What is Bazball in Cricket?

Know what is Bazball in cricket and the characteristics of the England Test team’s new-found philosophy under coach Brendon McCullum.

Subhayan Dutta
Subhayan Dutta

Last Updated: 2023-11-17

Dillip Mohanty

5 minutes read

The term “bazball” was coined by ESPNCricinfo journalist Andrew Miller while defining the English Test team’s new-found approach under coach Brandon McCullum. Fondly called “Baz '' from his playing days, the former New Zealand captain Brandon McCullum is known to advocate an aggressive brand of cricket. Bazball’s definition of cricket is this modified approach in the longest format.

The most apt and most popular example of Bazball has been England’s domineering opening day against Pakistan in Rawalpindi when the visitors tallied a mammoth 506 runs, which is the highest run scored by a team in a single day of Test cricket.

In an otherwise conservative format, which usually runs for five days before an outcome is decided, Bazball has been a breath of fresh air. After Eoin Morgan’s belligerent approach to white-ball cricket delivered the Three Lions their maiden ODI World Cup title in 48 years, the management wanted to experiment with a similar approach in red-ball cricket.

Brendon McCullum and Ben Stokes Bazball 3.jpeg

After the 2021-22 Ashes series ended 4-0 in favour of Australia, coach Chris Silverwood was sacked and McCullum was appointed on May 12, 2022, as a shock move. Having just retired from playing cricket in 2019, McCullum was largely untested in the Test format, with his only success coming as the coach of T20 franchises. However, the management seemed to know exactly what they wanted and McCullum didn’t disappoint either.

While Bazball has faced criticism, it surely has brought results for a struggling English side, who has won 13 of the 18 Tests they played under McCullum from June 2022 to July 2023.

England Test Match Results

Playing Bazball

New ZealandWon5 wicketsLord's2 Jun 2022
New ZealandWon5 wicketsTrent Bridge10 Jun 2022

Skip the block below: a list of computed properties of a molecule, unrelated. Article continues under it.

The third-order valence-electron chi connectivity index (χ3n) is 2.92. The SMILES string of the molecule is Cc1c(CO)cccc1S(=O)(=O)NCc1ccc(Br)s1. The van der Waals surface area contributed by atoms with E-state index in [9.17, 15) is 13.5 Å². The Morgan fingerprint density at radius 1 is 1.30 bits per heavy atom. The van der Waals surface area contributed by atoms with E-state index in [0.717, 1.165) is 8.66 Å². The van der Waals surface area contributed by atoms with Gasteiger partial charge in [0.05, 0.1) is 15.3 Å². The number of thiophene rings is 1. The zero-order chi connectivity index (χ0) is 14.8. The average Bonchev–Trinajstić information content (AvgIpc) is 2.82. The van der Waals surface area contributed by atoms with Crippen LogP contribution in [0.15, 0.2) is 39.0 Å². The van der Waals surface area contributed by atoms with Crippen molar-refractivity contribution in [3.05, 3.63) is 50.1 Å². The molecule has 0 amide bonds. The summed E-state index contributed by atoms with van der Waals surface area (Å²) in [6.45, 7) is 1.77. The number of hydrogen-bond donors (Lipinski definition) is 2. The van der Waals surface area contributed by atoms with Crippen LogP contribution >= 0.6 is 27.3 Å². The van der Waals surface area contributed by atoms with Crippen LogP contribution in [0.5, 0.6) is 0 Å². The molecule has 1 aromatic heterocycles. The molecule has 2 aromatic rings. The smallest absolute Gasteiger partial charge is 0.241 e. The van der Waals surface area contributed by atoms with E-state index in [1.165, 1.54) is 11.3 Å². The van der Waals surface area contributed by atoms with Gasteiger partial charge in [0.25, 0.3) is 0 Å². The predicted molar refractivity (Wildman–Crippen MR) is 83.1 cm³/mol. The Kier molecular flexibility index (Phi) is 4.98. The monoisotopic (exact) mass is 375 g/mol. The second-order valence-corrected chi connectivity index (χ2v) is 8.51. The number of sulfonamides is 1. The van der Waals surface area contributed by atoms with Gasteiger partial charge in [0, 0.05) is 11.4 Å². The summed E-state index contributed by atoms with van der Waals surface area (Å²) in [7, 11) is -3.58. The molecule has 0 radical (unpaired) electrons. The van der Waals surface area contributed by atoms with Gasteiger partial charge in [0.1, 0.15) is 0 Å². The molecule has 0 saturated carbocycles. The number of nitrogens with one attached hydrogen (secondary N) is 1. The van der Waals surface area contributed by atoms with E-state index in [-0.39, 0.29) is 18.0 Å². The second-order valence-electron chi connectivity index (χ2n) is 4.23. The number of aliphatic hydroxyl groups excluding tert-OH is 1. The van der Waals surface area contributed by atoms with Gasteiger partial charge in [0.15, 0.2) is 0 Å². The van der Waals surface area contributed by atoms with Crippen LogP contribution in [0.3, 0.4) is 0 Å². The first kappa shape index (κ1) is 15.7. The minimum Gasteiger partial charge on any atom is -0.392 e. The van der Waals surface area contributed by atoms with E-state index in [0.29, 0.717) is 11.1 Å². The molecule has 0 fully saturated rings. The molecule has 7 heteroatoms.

New ZealandWon7 wicketsHeadingley23 Jun 2022
IndiaWon7 wicketsEdgbaston1 Jul 2022
South AfricaLostinnings & 12 runsLord's17 Aug 2022
South AfricaWoninnings & 85 runsOld Trafford25 Aug 2022
South AfricaWon9 wicketsThe Oval8 Sep 2022
PakistanWon74 runsRawalpindi1 Dec 2022
PakistanWon26 runsMultan9 Dec 2022
PakistanWon8 wicketsKarachi17 Dec 2022
New ZealandWon267 runsBay Oval16 Feb 2023
New ZealandLost1 runBasin Reserve24 Feb 2023
IrelandWon10 wicketsLord's1 Jun 2023
AustraliaLostLost by 2 wicketsEdgbaston16 Jun 2023
AustraliaLostLost by 43 runsLord's28 Jun 2023
AustraliaWonWon by 3 wicketsHeadingley6 Jul 2023
AustraliaDraw-Old Trafford19 Jul 2023
AustraliaWonWon by 49 runsThe Oval27 Jul 0202
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A glorious start to the Bazball philosophy

McCullum had assumed England’s coaching duties at a time when the side had won just once in seventeen matches under Joe Root’s captaincy. A change in captaincy was also fundamental to England’s path forward with a vibrant Ben Stokes more likely to be in tandem with the new gaffer’s philosophy.

Brendon McCullum and Ben Stokes Bazball.jpeg

The Ben Stokes-Brendon McCullum partnership couldn’t have started better with England whitewashing New Zealand at home in the three-match Test series. However, it was the manner of their victories that forced the world to stand up and take notice.

How Bazball redefined run-chase in Test cricket

Bazball’s initial assignments were against New Zealand and India, respectively, the two finalists of the 2021 World Test Championships, and England showed domination. Batting second in all four matches, England chased 277, 299, 296 and 378 runs, respectively, in the fourth innings to create history.

England was the first team in the Test to chase three scores of 250-plus in consecutive games against New Zealand, and the first-ever English side to win four consecutive Test matches while batting last. While batting first has traditionally been a popular decision in Test cricket, Stokes was seen opting to chase whenever he won the toss.